Conference by Dr. Nori Jacoby
A Global Survey of Rhythm Representations
Pavillon Marie-Victorin, Room D-451
Abstract: Over the past few years, cross-cultural comparative work has made various claims about the universality of aspects of music, aesthetic preferences, and emotion (Fritz 2009, Brown & Jordania 2013, Savage et al. 2015). However, recent work suggests that features that were previously regarded as universal — such as consonance / dissonance or rhythm perception — may in fact be at least partially determined by culture (McDermott et al. 2016; Jacoby & McDermott 2017). We have accordingly initiated the Global Survey of Rhythm Representation, a multicultural collaborative project that aims to elucidate the roles of biology and culture in the study of simple rhythms. The survey is based on a novel paradigm we developed that is nearly entirely independent of verbal description, and can therefore be applied irrespective of the participant’s musical or cultural background. The cultures we investigated span a wide range of geographical and demographic conditions as well as linguistic and musical structures. This talk presents preliminary results collected with over 30 collaborators, from over 700 participants hailing from Botswana, Bolivia, Brazil, Bulgaria, China, India, Japan, Mali, Turkey, Uruguay, South Korea, the United Kingdom, and the United States.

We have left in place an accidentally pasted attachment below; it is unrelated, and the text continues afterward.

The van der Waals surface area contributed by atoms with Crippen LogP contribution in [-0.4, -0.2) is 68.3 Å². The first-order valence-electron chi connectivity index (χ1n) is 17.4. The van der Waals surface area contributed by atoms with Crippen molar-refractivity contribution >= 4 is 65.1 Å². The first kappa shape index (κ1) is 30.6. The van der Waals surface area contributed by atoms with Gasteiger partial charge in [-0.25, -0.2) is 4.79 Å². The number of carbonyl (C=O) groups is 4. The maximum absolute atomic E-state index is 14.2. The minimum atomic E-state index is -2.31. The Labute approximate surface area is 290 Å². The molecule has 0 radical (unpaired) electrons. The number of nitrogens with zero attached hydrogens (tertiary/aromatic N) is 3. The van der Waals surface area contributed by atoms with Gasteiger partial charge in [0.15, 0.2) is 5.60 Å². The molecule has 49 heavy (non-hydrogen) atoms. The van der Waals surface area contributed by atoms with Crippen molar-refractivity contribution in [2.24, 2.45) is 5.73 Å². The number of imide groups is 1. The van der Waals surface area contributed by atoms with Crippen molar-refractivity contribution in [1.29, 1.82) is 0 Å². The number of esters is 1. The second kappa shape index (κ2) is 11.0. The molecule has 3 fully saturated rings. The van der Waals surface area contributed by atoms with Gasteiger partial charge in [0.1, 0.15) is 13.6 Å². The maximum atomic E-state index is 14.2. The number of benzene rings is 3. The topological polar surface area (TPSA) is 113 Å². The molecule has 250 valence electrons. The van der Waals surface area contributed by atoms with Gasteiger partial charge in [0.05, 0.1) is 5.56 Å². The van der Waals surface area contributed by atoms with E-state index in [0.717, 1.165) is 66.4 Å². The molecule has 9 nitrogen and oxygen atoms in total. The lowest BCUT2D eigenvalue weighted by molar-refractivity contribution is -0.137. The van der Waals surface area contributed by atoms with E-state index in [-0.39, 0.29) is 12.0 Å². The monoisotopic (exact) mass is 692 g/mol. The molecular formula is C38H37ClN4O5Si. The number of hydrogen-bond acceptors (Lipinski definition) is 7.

Bio: Nori Jacoby is a research group leader at the Max Planck Institute for Empirical Aesthetics. Nori explores the role of culture in auditory perception using iterated learning alongside classical psychophysical methods to characterize perceptual biases in music and speech rhythms in populations around the world. Other work has focused on the mathematical modeling of sensorimotor synchronization in the form of tapping experiments as well as the application of machine-learning techniques to model aspects of musical syntax, including tonal harmony, birdsong, and the perception of musical form. Previously, he was a Presidential Scholar in Society and Neuroscience at Columbia University, a postdoctoral fellow at the McDermott Computational Audition Lab at MIT, and a visiting postdoctoral researcher in Tom Griffiths’s Computational Cognitive Science Lab at Berkeley. He completed his Ph.D. at the Edmond and Lily Safra Center for Brain Sciences at the Hebrew University of Jerusalem, and holds a M.A. in mathematics from the same institution. His research has been published in journals including Current Biology, Nature, Nature Scientific Reports, Philosophical Transactions B, Journal of Neuroscience, Journal of Vision, and Psychonomic Bulletin and Review.